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King Arthur: Dragon's Child [Hardcover]

M. K. Hume
4.0 out of 5 stars  See all reviews (12 customer reviews)

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Book Description

5 Mar 2009 King Arthur

Uther Pendragon, High King of Britain, is dying. As he weakens, Britain is being torn apart by the squabbling of kings. Only one man can bring them together. This is the legend of Artorex, the man destined to be King Arthur.

Artorex, tall for his years, is growing up in the household of Lord Ector. Artorex was sent here by the Bishop of Glastonbury when he was but a babe in arms and, although his parentage is unknown, life has been unremarkable. That is, until the arrival of three men who arrange for him to be trained in the skills of the warrior; blade and shield, horse and fire; pain and bravery.

By the time the men return, Artorex is both a father and a warrior - and married to Lady Gallia. The country is in a desperate state - Londinium is about to fall to the Saxons and Artorex is needed to help fight their advance. But to do so, he must leave his wife and family in the care of others. In an act of appalling treachery, they are slaughtered. But despite his terrible grief, Artorex's destiny is set. He launches into a campaign of battle against the Saxon hordes, earning himself the trust of all men, and proving himself to be the only worthy successor to Uther. But Uther cannot accept Artorex's role and hides his sword and crown.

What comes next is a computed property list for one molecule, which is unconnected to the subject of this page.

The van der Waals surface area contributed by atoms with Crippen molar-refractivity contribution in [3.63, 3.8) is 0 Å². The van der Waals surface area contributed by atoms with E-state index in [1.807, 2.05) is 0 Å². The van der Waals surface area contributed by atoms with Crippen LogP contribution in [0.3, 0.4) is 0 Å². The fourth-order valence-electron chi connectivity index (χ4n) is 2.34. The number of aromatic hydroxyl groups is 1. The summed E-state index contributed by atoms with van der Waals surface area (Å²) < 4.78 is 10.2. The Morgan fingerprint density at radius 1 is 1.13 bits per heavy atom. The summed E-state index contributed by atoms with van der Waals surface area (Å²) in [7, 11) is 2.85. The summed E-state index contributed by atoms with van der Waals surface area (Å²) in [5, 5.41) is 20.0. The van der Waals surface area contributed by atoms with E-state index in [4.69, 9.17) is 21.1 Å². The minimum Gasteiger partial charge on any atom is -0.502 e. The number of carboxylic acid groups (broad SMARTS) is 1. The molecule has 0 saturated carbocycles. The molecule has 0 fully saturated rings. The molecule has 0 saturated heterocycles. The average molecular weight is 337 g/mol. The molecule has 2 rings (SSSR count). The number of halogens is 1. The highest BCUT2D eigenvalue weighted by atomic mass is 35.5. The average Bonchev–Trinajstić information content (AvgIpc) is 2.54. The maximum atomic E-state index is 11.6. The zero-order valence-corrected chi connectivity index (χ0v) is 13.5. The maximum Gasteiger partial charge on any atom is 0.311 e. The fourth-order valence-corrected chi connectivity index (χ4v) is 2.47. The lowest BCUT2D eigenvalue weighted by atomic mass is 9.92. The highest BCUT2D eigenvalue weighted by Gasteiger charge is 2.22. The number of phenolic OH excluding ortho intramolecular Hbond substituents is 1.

If Artorex is to unite the kings and fulfil his destiny, he needs the weapon destined to be worn by the High King of the Britons. Can he find the embittered Uther's hiding place? The future of Britain is at stake...

Product details

  • Hardcover: 448 pages
  • Publisher: Headline Review; First Edition edition (5 Mar 2009)
  • Language: English
  • ISBN-10: 0755348656
  • ISBN-13: 978-0755348657
  • Product Dimensions: 23.6 x 15.8 x 4.2 cm
  • Average Customer Review: 4.0 out of 5 stars  See all reviews (12 customer reviews)
  • Amazon Bestsellers Rank: 389,668 in Books (See Top 100 in Books)

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Product Description

Book Description